Aboriginal Law Report
By Bruce McIvor
Here's our update for the week ending December 11, 2016.
Pipeline approvals has led to talk of opposition, support and reconciliation.
- From Standing Rock to Trans Mountain, dissent is in the pipeline
- Along Trans Mountain pipeline, opinions range from pro to protest
- First Nations to rely on tradition and custom to bridge divisions over pipelines: national chief
The fact that some Indigenous people support pipelines caught the attention of the BBC.
The annual Assembly of First Nations' meetings focused on the sincerity of the federal government's commitments to Indigenous people.
- Trudeau reassures First Nations of commitment to deliver on promises
- Trudeau doubles-down on promises to First Nations, pledges new Indigenous languages law
- Trudeau says reconciliation with First Nations doesn’t mean agreeing on everything
- First Nations beginning 'to see what sunny ways really mean', John Cutfeet says
Questions about the legitimacy of the comprehensive claims policy was raised at the Assembly of First Nations' winter meetings.
The federal Minister of Natural Resources was forced to backpedal on threats to use military force against pipeline opponents.
- Jim Carr backs off military response comments, says Liberals ’embrace’ pipeline dissent
- Carr dials back military response, says Liberals ’embrace’ pipeline dissent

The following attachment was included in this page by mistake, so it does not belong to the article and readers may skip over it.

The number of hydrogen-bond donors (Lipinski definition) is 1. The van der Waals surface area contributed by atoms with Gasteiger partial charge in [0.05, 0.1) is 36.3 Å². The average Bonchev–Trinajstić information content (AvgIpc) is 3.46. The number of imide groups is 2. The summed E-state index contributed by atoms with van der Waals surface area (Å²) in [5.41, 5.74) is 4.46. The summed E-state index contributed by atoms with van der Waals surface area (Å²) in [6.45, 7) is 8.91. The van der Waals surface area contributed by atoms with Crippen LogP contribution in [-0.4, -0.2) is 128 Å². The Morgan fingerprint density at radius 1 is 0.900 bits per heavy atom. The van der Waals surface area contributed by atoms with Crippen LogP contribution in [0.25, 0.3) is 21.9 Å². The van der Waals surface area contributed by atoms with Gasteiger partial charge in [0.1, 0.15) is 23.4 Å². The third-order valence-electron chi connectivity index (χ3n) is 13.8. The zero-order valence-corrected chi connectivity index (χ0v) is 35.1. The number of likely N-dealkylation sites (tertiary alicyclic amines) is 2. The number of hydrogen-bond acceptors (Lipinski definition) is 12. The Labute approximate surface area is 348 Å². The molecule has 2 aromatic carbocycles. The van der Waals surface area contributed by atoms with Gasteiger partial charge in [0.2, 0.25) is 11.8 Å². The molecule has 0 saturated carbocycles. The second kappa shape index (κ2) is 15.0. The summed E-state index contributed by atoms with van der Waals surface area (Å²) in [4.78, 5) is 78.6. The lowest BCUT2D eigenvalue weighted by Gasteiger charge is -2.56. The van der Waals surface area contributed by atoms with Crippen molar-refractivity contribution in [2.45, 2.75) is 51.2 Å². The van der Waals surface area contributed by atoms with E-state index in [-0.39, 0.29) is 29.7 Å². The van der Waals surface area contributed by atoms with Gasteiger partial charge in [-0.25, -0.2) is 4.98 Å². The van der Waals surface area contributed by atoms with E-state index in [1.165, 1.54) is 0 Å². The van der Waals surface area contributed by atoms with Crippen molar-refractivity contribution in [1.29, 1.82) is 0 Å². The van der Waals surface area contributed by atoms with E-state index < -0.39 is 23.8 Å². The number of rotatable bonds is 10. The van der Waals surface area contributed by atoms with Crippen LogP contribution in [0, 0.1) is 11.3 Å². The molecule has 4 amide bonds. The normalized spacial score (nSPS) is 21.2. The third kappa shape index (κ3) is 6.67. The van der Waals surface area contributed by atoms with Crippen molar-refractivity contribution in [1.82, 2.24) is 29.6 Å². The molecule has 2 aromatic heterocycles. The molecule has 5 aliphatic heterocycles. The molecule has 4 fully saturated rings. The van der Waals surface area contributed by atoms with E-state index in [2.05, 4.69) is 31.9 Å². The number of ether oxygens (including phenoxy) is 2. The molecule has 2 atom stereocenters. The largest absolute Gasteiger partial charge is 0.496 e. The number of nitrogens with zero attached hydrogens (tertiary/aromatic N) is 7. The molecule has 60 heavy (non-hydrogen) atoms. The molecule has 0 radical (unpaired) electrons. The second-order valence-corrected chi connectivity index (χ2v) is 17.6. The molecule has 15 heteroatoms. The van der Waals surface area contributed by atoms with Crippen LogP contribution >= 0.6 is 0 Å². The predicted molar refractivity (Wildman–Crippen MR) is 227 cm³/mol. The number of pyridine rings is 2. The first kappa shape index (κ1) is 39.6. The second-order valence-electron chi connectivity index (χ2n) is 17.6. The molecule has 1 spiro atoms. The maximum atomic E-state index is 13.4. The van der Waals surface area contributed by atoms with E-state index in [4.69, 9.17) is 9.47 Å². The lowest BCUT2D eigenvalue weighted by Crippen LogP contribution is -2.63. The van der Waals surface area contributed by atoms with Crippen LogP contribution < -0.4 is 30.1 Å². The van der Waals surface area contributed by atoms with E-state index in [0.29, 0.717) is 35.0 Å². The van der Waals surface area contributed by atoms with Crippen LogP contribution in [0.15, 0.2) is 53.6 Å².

- Mohawk chief accepts apology after Carr revived memories of Oka crisis
Even before the federal government's newest 'expert' review panel starts to collect advice on changes to the National Energy Board, the Senate has weighed in with its two-bits.
- Senate committee recommends NEB reforms
- Federal government should overhaul pipeline review and approval process: Senate committee
The Senate is also considering studying the concept of 'Nation to Nation'.
The British Columbia provincial government has authorized logging in an area subject to an Aboriginal title claim triggered by Indigenous logging.
Northern British Columbia First Nations affected by proposed natural gas pipelines have been unable to agree on how to divide a provincial revenue-sharing offer.
The New York Times sees the dark side of Canada in the Site C dam.
This piece from my colleague Roshan Danesh on the difference between veto and consent justifies a click on the Globe & Mail site.
And here's Roshan and Doug White with a second instalment of their conversation on the development and future of Aboriginal law.
From the Courts
A new Aboriginal title claim was filed in Ontario.
- Kitigan Zibi files Aboriginal title claim over Parliament Hill lands
- First Nation Lays Land Claim Over Parliament Hill
Nova Scotia's 'conquered-people' lawyer was defeated by his own arguments.
- Nova Scotia Crown lawyer in Alton Gas appeal removed from the case: minister
- Lawyer removed from Alton Gas case after inflammatory arguments
- 'Unconquered people' lawyer taken off Mi'kmaq-Alton Gas case
Here's more on the Clyde River and Ktunaxa cases recently heard by the Supreme Court.
- Supreme Court case could change natural resource development in Canada
- Canadian Supreme Court hears Ktunaxa’s Jumbo case
Quote of the Week
"After a year with this government I’ve learned we need to be cautious with Liberal words because words will be words until there is real action."
MP Romeo Saganash
Off the Bookshelf
"The woodcutter doesn't know when the clamorous trees that he cuts down expire."
Federico Garcia Lorca, "The King of Harlem," (1929) translated by Greg Simon and Steven F. White
Bruce McIvor, lawyer and historian, is principal of First Peoples Law Corporation. Download Bruce's bio.
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